Friday, June 1, 2012

Sustainable Saturday Friday Edition - Fairway Red Hook

I am posting my Sustainable Saturday post on Friday, to make room for the first post of the Author Blog Challenge on June 2.

Sustainability isn't just about food.  It is also about neighborhoods - urban neighborhoods.

Tourists generally do not visit New York City supermarkets.   In general, it is well that they don't.  They would be so disappointed by the cramped, dirty, and unimaginative markets city residents, too many times, are stuck with.  I wonder why this lack of quality is tolerated by a population that expects, and gets, the best in music, the arts, and other aspects of urban life.

Now, let's consider the former industrial and maritime neighborhood of Brooklyn called Red Hook.  Red Hook has fallen on some mighty hard times, thanks in part to crack cocaine. Since the 1950's, it has lost over half its population.

Slowly but surely, Red Hook is rising from the ruins although many historic buildings remain endangered.  One major success story is the New York City supermarket chain, Fairway, locating one of its stores in Red Hook. (another one is located in Harlem, a neighborhood non-New Yorkers may have heard more about than Red Hook.)

Some might call Fairway "yuppie" (OK, who uses that term anymore? So 1980's) but visit one and you will see a true melting pot of people of many ethnicities, all having a good time.  The Statue of Liberty is visible from Fairway's back patio, adding to the symbolism.



Fairway's Red Hook store is located in a former warehouse built in 1869.  Fairway was a perfect fit for the warehouse, as this supermarket chain is a firm believer (according to their advertising) in sustainable agriculture.

(Front entrance - and yes, there is plenty of parking, by Brooklyn standards.)
The pride of a Fairway market is its Wall of Produce.  Outside the front entrance are, displayed on a wall at a slant, boxes and boxes of produce.  Some (not all) organic.  Fairway tries to use specialty farmers (usually family run) when possible.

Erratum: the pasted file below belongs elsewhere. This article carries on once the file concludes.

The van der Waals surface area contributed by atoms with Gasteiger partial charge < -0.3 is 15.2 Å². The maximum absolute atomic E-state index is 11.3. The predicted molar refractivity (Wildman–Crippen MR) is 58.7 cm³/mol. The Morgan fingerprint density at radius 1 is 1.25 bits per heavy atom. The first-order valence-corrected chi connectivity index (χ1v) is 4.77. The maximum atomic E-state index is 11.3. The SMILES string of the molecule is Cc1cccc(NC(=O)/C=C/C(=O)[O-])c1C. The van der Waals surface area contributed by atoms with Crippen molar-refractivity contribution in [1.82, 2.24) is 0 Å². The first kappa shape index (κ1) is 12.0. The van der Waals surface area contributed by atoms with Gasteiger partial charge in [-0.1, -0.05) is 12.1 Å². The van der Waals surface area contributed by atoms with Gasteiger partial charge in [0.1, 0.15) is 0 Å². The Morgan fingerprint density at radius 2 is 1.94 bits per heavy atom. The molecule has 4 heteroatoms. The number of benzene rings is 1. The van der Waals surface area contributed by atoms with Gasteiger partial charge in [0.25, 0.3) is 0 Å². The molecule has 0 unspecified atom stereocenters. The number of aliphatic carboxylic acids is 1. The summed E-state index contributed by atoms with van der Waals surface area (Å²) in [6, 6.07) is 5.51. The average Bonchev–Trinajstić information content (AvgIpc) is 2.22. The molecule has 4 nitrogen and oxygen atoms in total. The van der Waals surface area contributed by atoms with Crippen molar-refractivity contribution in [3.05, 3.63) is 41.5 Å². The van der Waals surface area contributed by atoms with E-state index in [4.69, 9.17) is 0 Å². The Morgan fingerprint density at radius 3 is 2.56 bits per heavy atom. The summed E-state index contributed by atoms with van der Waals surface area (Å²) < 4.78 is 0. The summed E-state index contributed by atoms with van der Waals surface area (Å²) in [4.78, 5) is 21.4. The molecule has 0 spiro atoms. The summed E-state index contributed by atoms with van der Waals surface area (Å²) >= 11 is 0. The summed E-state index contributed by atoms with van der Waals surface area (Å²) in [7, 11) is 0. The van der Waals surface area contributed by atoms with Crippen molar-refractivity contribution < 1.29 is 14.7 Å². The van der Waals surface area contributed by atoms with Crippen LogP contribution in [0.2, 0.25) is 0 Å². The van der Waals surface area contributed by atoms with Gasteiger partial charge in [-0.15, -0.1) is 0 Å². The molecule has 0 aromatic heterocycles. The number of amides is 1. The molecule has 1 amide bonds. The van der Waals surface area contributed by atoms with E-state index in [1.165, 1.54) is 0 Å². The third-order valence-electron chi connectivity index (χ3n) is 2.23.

(If the prices seemed a little high, I am showing specialty produce - and, it was winter.)
Fairway features a lot of what you might all "New York City Food". (full disclosure, this picture above and the next picture were taken in Fairway's newest store, in Douglaston, Queens.) Here are barrels of loose pickles. The half sours, at the top left, are my personal favorite.

Salmon, sturgeon, sable, smoked trout....call it gourmet.  But at the same counter, Fairway sells a direct set cream cheese from a Manhattan company called Ben's, at a reasonable price.  Ben's doesn't even pack its cream cheese into consumer sized containers - the retailer has to do that.    What could be more local in New York City than  Ben's Cream Cheese?.
Another local (well, local to me, here in upstate NY) product sold at Fairway?  This liquid gold.

 More and more, supermarkets are seeking out local producers.  And when the supermarket is combined with an urban renewal project - what can be more sustainable than that?

Have you ever experienced New York City food "off the beaten track"?  Or a New York City farmers market? (Yes, I've done that, too.)

1 comment:

  1. I've only visited NYC twice, briefly. However, I really enjoyed this taste of the city. I would hope some tourists would want to savour local culture. I always tell visitors to Toronto the one place they must see is Kensington Market. Supermarket chains in Canada have not really got the hint about sustainability though. It's sad when Canadian asparagus costs as much or more than Mexican.

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